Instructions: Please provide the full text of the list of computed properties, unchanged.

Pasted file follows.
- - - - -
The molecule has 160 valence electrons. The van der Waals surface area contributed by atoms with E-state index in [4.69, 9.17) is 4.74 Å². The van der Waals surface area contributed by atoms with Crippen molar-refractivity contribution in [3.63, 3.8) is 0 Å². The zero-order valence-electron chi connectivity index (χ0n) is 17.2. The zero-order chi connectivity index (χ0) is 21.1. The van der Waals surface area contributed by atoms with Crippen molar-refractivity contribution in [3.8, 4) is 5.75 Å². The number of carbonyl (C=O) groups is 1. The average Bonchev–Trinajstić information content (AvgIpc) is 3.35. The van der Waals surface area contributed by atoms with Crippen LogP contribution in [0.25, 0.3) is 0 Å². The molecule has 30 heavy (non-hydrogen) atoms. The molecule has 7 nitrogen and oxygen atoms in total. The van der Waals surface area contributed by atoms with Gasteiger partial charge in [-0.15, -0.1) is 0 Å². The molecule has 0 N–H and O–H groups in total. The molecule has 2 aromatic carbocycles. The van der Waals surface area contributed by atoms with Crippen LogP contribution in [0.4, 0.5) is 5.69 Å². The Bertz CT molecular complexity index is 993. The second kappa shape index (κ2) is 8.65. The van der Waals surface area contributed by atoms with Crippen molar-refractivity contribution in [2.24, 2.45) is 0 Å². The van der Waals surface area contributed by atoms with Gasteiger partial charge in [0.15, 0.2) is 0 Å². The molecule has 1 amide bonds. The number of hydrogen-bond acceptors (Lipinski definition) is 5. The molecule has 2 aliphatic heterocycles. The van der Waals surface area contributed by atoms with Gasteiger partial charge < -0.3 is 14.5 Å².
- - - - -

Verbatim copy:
The molecule has 160 valence electrons. The van der Waals surface area contributed by atoms with E-state index in [4.69, 9.17) is 4.74 Å². The van der Waals surface area contributed by atoms with Crippen molar-refractivity contribution in [3.63, 3.8) is 0 Å². The zero-order valence-electron chi connectivity index (χ0n) is 17.2. The zero-order chi connectivity index (χ0) is 21.1. The van der Waals surface area contributed by atoms with Crippen molar-refractivity contribution in [3.8, 4) is 5.75 Å². The number of carbonyl (C=O) groups is 1. The average Bonchev–Trinajstić information content (AvgIpc) is 3.35. The van der Waals surface area contributed by atoms with Crippen LogP contribution in [0.25, 0.3) is 0 Å². The molecule has 30 heavy (non-hydrogen) atoms. The molecule has 7 nitrogen and oxygen atoms in total. The van der Waals surface area contributed by atoms with Gasteiger partial charge in [-0.15, -0.1) is 0 Å². The molecule has 0 N–H and O–H groups in total. The molecule has 2 aromatic carbocycles. The van der Waals surface area contributed by atoms with Crippen LogP contribution in [0.4, 0.5) is 5.69 Å². The Bertz CT molecular complexity index is 993. The second kappa shape index (κ2) is 8.65. The van der Waals surface area contributed by atoms with Crippen molar-refractivity contribution in [2.24, 2.45) is 0 Å². The van der Waals surface area contributed by atoms with Gasteiger partial charge in [0.15, 0.2) is 0 Å². The molecule has 1 amide bonds. The number of hydrogen-bond acceptors (Lipinski definition) is 5. The molecule has 2 aliphatic heterocycles. The van der Waals surface area contributed by atoms with Gasteiger partial charge < -0.3 is 14.5 Å².